If the U.S. Constitution were to be amended to make D.C. a state the first step (absent a Constitutional Convention) would be for two-thirds of both houses of Congress to vote to propose an amendment. Then, three-fourths of America’s state legislatures would have to vote to ratify the amendment. Given the political nature of the D.C. statehood question, the odds of a Constitutional amendment meeting the approval hurdles are slim to none.
Size matters. While D.C. has a population larger than several states it would still be a runt of a state, geographically speaking. It would have a land area smaller than 150 US cities. It also lacks any appreciable level of economic diversity. No agriculture, no manufacturing, no natural resources, no significant technology companies, etc. What possible perspective would D.C.’s two Senators and one Representative bring to Congress? What possible reason would Republicans in Congress or Republican-majority state legislatures have to make an area the size of a large farm a state? Proponents of D.C. statehood need to “think outside the box.”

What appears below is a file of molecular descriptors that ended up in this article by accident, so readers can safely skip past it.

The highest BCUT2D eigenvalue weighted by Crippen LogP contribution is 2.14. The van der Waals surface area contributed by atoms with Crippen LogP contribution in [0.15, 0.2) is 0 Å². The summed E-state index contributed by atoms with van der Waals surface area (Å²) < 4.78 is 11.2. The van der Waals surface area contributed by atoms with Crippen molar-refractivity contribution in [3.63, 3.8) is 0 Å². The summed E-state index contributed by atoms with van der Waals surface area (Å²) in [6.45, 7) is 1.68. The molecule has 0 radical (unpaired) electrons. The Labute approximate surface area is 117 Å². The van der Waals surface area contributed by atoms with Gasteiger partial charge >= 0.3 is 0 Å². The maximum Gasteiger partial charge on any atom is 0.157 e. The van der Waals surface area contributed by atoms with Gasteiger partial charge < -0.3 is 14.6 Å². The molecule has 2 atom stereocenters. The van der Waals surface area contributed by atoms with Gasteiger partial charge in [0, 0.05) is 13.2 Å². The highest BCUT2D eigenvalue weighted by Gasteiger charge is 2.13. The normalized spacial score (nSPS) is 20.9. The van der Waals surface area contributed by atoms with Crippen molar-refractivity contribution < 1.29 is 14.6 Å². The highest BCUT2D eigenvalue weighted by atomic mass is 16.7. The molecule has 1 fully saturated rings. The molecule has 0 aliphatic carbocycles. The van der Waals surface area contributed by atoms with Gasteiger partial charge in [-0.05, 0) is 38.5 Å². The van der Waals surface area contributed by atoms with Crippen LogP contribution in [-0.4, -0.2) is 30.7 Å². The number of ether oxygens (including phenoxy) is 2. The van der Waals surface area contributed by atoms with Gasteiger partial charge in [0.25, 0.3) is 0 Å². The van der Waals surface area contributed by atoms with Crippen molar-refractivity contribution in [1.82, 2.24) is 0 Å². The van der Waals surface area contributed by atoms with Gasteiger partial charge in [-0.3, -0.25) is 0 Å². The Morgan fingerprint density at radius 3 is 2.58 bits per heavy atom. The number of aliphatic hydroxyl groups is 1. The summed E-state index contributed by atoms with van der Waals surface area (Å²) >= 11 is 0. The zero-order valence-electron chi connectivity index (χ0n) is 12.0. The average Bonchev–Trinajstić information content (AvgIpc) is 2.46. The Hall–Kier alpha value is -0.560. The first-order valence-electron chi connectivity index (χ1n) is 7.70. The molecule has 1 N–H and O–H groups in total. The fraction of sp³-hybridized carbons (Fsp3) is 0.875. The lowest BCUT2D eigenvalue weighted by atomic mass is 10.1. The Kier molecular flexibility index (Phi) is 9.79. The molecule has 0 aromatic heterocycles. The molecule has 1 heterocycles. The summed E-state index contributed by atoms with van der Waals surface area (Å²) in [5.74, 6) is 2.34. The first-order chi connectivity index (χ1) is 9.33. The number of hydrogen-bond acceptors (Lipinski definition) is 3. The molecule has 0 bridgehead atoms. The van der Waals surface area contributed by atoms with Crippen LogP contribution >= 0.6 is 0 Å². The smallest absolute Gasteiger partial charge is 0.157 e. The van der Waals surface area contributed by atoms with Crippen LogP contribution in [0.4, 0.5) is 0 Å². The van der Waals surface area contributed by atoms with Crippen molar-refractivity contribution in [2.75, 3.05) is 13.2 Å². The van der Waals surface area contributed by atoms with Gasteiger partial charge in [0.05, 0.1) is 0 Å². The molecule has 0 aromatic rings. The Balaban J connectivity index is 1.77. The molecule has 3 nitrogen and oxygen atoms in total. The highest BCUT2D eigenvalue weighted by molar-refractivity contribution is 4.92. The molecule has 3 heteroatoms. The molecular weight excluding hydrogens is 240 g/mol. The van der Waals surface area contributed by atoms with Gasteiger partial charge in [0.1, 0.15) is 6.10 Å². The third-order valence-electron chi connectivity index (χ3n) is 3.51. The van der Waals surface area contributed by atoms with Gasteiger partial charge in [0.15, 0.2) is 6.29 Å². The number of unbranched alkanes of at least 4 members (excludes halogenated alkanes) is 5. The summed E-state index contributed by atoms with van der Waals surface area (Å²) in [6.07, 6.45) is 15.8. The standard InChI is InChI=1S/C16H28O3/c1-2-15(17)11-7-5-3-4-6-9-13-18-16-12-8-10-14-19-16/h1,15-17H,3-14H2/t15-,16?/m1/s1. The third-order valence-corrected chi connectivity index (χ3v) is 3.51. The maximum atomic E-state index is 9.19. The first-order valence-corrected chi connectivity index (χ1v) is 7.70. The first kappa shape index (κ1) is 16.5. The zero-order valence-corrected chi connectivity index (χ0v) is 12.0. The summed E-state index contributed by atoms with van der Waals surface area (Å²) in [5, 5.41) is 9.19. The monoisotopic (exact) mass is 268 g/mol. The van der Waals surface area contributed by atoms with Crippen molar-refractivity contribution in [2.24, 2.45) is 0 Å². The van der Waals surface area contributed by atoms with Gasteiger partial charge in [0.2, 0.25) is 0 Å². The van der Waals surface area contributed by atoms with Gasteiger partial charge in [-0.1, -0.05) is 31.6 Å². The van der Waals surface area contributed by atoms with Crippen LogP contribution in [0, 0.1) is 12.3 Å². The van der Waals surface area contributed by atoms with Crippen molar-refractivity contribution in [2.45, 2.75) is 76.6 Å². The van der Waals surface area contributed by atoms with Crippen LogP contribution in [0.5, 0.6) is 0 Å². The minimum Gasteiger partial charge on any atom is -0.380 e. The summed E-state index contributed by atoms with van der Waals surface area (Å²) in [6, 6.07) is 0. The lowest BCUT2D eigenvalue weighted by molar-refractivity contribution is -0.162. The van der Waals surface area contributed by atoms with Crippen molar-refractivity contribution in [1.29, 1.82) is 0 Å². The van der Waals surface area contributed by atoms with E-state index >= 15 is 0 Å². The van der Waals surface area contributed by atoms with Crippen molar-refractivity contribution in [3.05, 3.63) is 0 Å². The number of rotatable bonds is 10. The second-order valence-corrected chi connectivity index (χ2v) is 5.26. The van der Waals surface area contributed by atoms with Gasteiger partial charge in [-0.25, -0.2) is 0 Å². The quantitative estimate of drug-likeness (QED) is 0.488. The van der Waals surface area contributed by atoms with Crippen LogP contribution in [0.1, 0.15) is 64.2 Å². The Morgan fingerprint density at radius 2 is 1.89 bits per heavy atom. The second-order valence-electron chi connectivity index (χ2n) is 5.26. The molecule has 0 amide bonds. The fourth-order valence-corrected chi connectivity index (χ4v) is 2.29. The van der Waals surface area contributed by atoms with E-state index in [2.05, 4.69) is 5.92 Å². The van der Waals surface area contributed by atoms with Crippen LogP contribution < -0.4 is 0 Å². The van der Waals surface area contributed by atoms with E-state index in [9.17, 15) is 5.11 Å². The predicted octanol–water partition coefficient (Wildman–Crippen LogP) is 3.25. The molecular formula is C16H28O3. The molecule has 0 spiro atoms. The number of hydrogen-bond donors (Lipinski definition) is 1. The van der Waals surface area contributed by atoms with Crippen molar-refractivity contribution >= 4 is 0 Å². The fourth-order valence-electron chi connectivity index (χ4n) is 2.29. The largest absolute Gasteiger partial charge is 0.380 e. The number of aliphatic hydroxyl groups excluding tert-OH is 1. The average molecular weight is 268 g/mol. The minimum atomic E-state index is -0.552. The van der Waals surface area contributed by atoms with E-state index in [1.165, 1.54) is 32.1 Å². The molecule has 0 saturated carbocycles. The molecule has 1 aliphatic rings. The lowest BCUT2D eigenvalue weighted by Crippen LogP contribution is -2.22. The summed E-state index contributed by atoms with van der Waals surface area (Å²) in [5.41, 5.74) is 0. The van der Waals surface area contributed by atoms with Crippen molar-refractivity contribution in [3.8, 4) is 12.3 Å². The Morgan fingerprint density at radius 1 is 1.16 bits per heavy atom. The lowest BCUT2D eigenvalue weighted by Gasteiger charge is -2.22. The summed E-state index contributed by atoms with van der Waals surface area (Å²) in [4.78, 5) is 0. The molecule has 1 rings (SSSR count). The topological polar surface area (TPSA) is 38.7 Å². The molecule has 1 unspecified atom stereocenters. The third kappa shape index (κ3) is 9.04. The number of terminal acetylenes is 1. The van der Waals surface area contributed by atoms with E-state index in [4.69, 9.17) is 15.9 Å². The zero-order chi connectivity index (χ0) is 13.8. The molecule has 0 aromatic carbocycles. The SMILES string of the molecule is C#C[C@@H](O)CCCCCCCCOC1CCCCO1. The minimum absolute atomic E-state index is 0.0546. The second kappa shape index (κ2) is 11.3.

Other options. The argument that D.C. residents pay all federal taxes without voting representation in Congress is legitimate. But statehood isn’t the only remedy to that situation. Another remedy would be to end the requirement for D.C. citizens to pay federal taxes. If anybody wants to see gentrification on steroids, that would do it. Another remedy would be to retrocede D.C. back to Maryland which provided the land where modern day D.C. sits. No new Senators, one new Representative. More liberal voters in a state that is sky blue already. Finally, there is a possible approach where D.C., along with portions of Northern Virginia and D.C.’s Maryland suburbs would be combined into a “New Columbia.”